For those that claimed the Trojans needed to be hammered, they certainly were. As time went on however, the committee's decision looked increasingly perverse. Despite lacking direct evidence that the school knew of Bush's illicit benefits (all the report stated was that an assistant coach "knew or should have known" about them), USC was docked more scholarships than the next five BCS schools who committed major violations combined. It's hard to see how the punishment fit the crime in retrospect given cases at Miami, Ohio State and Oregon, among others.
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Former athletic director Mike Garrett famously quipped afterward: "As I read the decision by the NCAA ... I read between the lines and there was nothing but a lot of envy. They wish they all were Trojans."
That defiant attitude framed the case for many, adding to the perception that USC was uncooperative in the investigation (the NCAA said they actually met all obligations to cooperate). That Garrett avoided media questions like the plague did him and the school no favors, either.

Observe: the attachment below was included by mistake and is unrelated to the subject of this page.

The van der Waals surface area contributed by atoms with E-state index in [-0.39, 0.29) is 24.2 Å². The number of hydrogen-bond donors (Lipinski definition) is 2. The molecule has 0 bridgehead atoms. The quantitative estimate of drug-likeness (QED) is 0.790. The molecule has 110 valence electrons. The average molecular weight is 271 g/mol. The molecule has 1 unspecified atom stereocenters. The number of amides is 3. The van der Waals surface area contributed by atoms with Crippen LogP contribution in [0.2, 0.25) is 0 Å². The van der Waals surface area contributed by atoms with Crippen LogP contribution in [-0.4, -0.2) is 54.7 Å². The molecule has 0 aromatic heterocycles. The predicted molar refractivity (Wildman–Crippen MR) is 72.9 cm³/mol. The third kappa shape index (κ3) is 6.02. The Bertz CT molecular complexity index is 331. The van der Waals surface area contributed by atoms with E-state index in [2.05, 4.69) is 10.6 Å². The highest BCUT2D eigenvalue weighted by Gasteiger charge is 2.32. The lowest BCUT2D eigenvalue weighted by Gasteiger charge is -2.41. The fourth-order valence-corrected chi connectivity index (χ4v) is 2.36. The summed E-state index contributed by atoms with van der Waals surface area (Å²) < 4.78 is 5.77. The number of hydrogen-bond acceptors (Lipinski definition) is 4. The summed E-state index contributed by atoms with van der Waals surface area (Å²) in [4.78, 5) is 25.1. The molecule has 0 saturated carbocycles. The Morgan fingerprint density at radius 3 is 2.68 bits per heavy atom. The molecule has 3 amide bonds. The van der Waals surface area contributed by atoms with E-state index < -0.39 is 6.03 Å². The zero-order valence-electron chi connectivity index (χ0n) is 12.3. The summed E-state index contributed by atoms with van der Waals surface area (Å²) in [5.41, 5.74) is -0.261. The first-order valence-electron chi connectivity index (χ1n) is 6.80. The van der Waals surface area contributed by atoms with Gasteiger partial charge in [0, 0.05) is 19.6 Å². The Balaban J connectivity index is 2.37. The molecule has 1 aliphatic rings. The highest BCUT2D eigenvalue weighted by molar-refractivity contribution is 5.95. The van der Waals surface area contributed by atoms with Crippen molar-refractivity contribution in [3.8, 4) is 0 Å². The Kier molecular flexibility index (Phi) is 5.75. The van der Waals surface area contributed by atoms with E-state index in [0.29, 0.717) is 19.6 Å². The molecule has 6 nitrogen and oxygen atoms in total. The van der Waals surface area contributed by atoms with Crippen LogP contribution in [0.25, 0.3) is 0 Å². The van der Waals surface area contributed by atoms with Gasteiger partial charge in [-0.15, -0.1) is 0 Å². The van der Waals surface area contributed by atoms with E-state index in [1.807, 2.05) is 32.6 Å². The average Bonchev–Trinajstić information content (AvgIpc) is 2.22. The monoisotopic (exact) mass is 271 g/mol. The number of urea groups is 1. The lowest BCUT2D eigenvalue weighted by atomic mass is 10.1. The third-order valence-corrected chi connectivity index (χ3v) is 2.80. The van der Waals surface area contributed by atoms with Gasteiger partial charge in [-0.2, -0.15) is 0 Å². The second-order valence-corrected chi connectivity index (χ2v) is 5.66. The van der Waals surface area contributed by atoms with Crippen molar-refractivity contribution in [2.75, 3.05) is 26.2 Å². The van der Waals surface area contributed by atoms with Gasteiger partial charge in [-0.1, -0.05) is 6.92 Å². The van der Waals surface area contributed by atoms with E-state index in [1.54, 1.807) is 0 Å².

Yet lost in the uproar you'll hear from USC fans about the unfair nature of the case and its penalties is the fact that the school undoubtedly lacked institutional control. That Garrett, a former Heisman winner at the school, had a better handle on the golf course with boosters than he did his department was but one reason why he was shown the door two months after the ruling.
Perhaps the biggest thing the sanctions forced the school to do was finally clean house before they could, quite literally, rebuild it. The Trojans' current organization chart has only a handful few key names that trace back to four years ago. Despite the ominous outlook the football program faced at the time, there were suddenly new decision makers. At the normally laid-back campus, attitudes changed.
A new president installed Pat Haden to replace Garrett. The former USC quarterback and NBC commentator quickly brought in enough lawyers at key positions to form his own law firm. The compliance office, once overworked and understaffed, soon found offices steps from assistant coaches. In what should be considered a long-term success story spurred on by the case, the Trojans went from a laggard in compliance to one of the leaders, complete with one of the largest offices in the country.